Duterte and the vox populi: Will he or won’t he?

THERE is a question that has been running in the minds of Rodrigo R. Duterte supporters from all over the world, especially in these critical next days: Is he running?

The mayor has been at the fringe of the choices among three other presidentiables: current Interior and Local Government secretary Manuel “Mar” Roxas II, vice-president Jejomar Binay, and Senator Grace Poe.

Photos by Bing Gonzales

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Friday night, vehicles gridlocked the city streets as supporters from different parts of the country rallied together at the Rizal Park, the area already filled to the brim with supporters crying for Duterte’s candidacy. Estimates range from 2,000 according to those who witnessed the event to 15,000 according to the organizers.

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In hundreds of appearances to different groups, as well as countless media interviews, Duterte has repeatedly, repeatedly nth-timed any question regarding his candidacy, his answers ranging from a change in topic to a threat of human rights violations if elected.

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Friday was progress. After months of denial, this was the first time Duterte was close to a declaration. The popular mayor said he would need to ask permission from his family first, a family that includes former Mayor Sara Z. Duterte and current vice-mayor Paolo Z. Duterte.

Sara, in a previous interview, has said that if it were up to her, she would not want her 70-year-old father to subject himself to the pressures of a presidency. The mayor, she said, is already sick, and running a country could take a toll.

In more recent days, however, Sara has also hinted on wanting to become first lady in case his father does decide to run and win the highest elected post in the country.

After more than two decades of him being a mayor of the city, what’s not to like? While he curses more than a sailor does, and is publicly a ladies’ man, Duterte in the public’s eye has always been the model for public service. He swears a lot, but also swears to uphold justice the way he sees fit.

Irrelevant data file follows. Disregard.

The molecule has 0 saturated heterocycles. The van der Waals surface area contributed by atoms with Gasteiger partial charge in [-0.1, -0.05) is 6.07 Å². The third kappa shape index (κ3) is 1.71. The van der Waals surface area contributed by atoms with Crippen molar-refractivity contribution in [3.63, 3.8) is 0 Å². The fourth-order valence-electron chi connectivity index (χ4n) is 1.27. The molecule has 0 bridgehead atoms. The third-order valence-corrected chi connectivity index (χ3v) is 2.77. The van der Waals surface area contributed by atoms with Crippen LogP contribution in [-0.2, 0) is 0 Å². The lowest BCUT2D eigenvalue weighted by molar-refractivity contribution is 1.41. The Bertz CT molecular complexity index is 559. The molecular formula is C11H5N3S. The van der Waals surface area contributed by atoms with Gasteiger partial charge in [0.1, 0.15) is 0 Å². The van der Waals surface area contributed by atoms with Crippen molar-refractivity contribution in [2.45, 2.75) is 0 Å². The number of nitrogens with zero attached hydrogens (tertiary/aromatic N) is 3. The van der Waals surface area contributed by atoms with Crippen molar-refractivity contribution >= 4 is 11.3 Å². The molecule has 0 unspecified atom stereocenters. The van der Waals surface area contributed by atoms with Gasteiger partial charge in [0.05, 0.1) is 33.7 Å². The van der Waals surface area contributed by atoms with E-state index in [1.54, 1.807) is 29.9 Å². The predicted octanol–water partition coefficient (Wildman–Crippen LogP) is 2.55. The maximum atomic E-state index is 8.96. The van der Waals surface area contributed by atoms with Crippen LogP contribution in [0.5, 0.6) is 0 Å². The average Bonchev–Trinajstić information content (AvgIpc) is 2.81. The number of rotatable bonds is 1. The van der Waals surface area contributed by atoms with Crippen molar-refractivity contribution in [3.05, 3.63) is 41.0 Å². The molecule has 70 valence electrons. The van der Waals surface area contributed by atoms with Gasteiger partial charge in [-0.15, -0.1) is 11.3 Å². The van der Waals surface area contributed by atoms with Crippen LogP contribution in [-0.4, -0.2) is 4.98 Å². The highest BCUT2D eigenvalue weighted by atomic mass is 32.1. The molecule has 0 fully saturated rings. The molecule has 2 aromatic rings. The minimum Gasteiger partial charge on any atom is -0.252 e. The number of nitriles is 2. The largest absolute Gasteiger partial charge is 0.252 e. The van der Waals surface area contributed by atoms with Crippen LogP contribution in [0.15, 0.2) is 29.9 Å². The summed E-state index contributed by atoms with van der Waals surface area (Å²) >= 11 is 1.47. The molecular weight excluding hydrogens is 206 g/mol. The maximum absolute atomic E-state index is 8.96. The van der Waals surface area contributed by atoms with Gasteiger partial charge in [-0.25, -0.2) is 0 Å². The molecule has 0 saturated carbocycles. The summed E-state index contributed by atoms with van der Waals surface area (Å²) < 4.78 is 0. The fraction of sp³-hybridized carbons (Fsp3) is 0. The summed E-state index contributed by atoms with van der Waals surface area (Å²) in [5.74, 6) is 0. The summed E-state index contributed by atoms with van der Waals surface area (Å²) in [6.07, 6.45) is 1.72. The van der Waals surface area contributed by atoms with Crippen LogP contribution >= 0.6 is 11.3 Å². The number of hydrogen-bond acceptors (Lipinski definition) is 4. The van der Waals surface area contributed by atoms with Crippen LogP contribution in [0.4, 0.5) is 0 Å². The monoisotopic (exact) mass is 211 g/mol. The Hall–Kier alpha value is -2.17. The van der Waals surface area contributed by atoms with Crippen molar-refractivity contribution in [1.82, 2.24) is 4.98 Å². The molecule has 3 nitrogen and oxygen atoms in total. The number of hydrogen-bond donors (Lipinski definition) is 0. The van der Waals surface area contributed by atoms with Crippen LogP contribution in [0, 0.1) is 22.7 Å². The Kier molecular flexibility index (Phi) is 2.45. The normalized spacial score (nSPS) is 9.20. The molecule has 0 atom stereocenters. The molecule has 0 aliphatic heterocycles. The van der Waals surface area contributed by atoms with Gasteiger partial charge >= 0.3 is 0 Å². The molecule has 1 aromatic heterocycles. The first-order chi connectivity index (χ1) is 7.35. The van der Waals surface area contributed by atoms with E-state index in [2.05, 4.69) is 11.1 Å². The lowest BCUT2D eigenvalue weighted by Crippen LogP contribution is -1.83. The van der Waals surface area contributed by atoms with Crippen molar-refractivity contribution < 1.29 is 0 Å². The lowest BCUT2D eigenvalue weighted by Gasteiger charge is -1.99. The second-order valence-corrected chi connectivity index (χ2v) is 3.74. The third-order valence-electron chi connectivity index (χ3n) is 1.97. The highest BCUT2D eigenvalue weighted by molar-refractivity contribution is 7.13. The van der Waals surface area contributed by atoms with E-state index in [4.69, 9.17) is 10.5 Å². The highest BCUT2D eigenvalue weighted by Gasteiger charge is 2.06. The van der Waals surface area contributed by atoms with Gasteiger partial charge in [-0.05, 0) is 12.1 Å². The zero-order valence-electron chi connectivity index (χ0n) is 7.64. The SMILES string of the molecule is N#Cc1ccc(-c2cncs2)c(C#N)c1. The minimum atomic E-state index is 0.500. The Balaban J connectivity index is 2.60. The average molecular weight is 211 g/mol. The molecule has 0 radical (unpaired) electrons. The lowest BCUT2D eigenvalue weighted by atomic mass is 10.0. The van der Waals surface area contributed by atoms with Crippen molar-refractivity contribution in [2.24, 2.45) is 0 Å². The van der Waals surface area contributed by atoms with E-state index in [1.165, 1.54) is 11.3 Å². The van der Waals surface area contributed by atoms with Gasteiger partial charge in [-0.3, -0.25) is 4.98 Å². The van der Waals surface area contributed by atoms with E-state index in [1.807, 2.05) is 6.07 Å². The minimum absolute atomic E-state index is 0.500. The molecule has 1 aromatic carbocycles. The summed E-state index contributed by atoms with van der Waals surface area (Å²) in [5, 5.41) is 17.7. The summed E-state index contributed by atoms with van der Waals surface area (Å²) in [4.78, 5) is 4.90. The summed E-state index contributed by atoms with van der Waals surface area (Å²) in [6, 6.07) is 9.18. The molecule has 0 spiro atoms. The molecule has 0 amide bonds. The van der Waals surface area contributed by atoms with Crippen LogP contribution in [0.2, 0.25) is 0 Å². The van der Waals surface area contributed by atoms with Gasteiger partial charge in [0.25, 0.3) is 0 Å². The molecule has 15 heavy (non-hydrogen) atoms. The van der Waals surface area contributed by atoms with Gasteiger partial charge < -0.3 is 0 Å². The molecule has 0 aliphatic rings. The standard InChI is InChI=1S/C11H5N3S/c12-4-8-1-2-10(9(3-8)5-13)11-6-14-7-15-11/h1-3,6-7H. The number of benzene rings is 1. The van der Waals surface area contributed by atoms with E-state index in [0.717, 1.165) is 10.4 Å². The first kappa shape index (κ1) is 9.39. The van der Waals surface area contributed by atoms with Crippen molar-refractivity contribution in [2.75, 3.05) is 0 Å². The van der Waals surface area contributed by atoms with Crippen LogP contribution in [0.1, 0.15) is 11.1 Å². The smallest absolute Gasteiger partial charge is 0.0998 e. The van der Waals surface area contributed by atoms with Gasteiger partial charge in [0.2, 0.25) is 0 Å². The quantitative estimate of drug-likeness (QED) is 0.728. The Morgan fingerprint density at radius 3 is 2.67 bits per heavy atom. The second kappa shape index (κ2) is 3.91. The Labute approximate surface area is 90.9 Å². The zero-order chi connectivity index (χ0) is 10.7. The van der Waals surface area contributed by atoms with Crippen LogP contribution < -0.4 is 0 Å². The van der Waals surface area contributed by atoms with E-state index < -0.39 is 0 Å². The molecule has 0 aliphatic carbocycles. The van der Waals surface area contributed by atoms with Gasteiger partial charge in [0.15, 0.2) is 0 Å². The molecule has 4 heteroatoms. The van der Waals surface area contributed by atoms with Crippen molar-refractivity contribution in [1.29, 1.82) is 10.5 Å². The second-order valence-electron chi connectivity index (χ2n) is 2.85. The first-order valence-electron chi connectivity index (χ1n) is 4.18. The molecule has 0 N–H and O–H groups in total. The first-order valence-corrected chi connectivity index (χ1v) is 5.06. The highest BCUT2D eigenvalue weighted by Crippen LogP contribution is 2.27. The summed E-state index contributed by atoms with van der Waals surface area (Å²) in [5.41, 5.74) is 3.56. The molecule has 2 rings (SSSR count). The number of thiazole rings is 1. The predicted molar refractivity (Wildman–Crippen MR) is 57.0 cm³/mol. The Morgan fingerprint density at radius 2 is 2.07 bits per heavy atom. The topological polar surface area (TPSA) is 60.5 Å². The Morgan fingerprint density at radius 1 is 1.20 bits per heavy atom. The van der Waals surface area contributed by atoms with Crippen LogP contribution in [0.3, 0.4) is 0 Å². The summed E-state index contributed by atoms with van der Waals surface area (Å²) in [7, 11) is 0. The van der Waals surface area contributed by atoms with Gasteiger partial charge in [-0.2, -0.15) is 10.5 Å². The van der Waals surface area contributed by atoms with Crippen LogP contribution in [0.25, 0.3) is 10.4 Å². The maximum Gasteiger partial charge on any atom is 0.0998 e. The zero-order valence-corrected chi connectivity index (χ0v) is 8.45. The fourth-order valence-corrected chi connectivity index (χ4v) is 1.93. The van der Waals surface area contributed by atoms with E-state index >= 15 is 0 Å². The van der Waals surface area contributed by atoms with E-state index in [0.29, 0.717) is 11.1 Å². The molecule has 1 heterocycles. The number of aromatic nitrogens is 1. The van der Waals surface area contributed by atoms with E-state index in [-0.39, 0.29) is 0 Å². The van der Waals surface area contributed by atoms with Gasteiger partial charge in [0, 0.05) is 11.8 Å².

In 2014, a University of Mindanao Institute for Popular opinion showed that 6 out of 10 Dabawenyos will vote for Duterte if he runs for president, this from a survey of 1,200 residents from all three congressional districts.

The respondents believe that Duterte is brave, can implement peace and order and rule of law, can address corruption in the country, can lead it to development, and can inspire government officials to function well.

Two in 100 Dabawenyos also believe that he has the skills, experience and wisdom to do functions of a good president, with one percent citing the mayor’s support for the poor, sick and elderly (1%); poverty and hunger (1%); and that he will never be budged by bribe money of unscrupulous businessmen (1%).

From the survey sample, those who said they would not vote for Duterte did not say they would not support, but that Duterte would not win. Of course, there were others who just prefered him in the city. Others believe that he was too old and sick, and that he might not be able to survive the politics of Manila.

Almost a year later, the poll results from the UM IPO would increase. As of July this year, 8 out of 10 Dabawenyos would now support him.

Duterte’s possible candidacy for the presidency is obviously an internal conflict for him. On one hand, you have the masses having lost hope in their own democracy that they would prefer someone with an infamy such as the tough-talking mayor. On the other hand, Duterte’s supporters have worshipped his no-nonsense approach to governance they would want him to a greater responsibility.

Two journalists from different news outfits could be quoted for this week’s Duterte chronicle. Edge Davao’s Charles Maxey said an old woman who met Duterte during his visit to a hotel kneeled down to beg for his candidacy. Duterte promptly asked that the woman stand up. MindaNews’ Antonio Colina, in a Facebook post, captures a photo of Duterte supporters. In the middle is another woman he believes is crying as she waves towards the leader. Jose Maria Sison, exiled leader of the Communist Party of the Philippines, was also shown last Friday endorsing his support through a video.

If anything, it is not Duterte that the people want to endorse. It is change in the midst of a loss of hope, and Duterte’s brand of governance is what people seem to desire.

In the next days, we will know if the old man will decide if he is ready to lead the charge for change.

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